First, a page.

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Drug courier gets 8 years for moving fentanyl between Victoria, Langley

Driver arrested in Delta after police spotted drug handover in Langley
A drug courier who was arrested with a kilogram of fentanyl has been sentenced to eight years in prison. (Cliff MacArthur/

A woman caught with a brick of fentanyl worth millions after a handoff in Langley will spend up to eight years in prison, despite her lack of any other criminal record.

Hong Dinh, who also goes by Carrie Dinh, was convicted of a single charge of possession of fentanyl for the purposes of trafficking in April, 2023. She was sentenced on Jan. 10 in Victoria Provincial Court by Justice Gordon Weatherill.

According to Weatherill’s sentencing ruling, Dinh was under police surveillance on May 3, 2019, when she took the ferry from Swartz Bay to Tsawwassen, then drove to a parking lot in Langley.

She rendezvoused with another vehicle, and exchanged bags with the other driver, putting a blue cloth bag in the trunk of her car.

Dinh headed straight back toward the Tsawwassen ferry terminal, but was arrested in Delta before she could get on board.

Inside the bag, police found a brick of just under one kilogram of fentanyl, with a purity of between 62 and 71 per cent, Weatherill said.

During the sentencing hearing, Crown counsel argued that Dinh should be jailed for nine years.

They acknowledged that Dinh was a “mere courier” and not the “organizing mind” of the drug operation.

But the sheer amount of fentanyl was considered a major factor in sentencing.

Depending on how it was cut and sold, the brick had an estimated street value of between $5 million to $9 million, and could have been sold as 200,000 to 600,000 individual doses.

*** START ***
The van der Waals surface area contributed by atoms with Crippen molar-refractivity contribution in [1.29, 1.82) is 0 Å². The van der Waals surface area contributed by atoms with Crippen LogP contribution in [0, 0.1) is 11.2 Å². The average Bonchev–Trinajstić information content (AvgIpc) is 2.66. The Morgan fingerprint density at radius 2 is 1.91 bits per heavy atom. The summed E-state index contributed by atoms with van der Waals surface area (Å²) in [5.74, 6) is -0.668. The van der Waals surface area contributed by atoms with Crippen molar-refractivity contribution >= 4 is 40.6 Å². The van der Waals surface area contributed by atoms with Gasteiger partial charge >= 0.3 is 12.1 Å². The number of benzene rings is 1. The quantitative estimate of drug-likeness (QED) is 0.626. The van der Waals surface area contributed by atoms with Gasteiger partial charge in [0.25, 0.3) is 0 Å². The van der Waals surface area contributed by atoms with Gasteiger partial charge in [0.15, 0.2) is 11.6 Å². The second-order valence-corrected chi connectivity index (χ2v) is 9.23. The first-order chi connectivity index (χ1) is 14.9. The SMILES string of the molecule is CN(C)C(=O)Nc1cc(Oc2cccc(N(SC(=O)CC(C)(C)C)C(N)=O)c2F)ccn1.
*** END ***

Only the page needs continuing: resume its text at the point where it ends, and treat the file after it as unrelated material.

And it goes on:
The Crown also argued that Dinh was working entirely for personal financial gain.

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The defense argued that Dinh had no previous criminal record and has expressed remorse, including by an apology letter to the court. She has been on bail since one day after her arrest.

In the letter, Dinh wrote that her decision to become a drug courier was a “grave mistake” and that it has already had an enormous effect on her life.

The defense asked for a sentence of between four and six years in prison.

Weatherill noted a number of factors on Dinh’s favour, including supportive family, friends, and c0-workers, her lack of a previous criminal record, and the fact that she has a steady work history and is unlikely to re-offend.

“However, given the quantity and purity of the fentanyl in this case, she was nevertheless at the upper end of the courier spectrum of intentional risk‑taking and the consequential harm that would have been involved,” Weatherill wrote. “Her role was integral to facilitating the placement of fentanyl on the street.”

The primary considerations in sentencing when such a large amount of fentanyl is involved, Weatherill wrote, are denunciation and deterrence.

“Ms. Dinh’s moral blameworthiness is not attenuated by the fact that she was a mere courier,” Weatherill said.

Dinh apologized for her wrongdoing just before Weatherill passed the eight-year sentence. She has credit for one day of time already served, and will also have a lifetime ban on possessing firearms.

Matthew Claxton

About the Author: Matthew Claxton

Raised in Langley, as a journalist today I focus on local politics, crime and homelessness.
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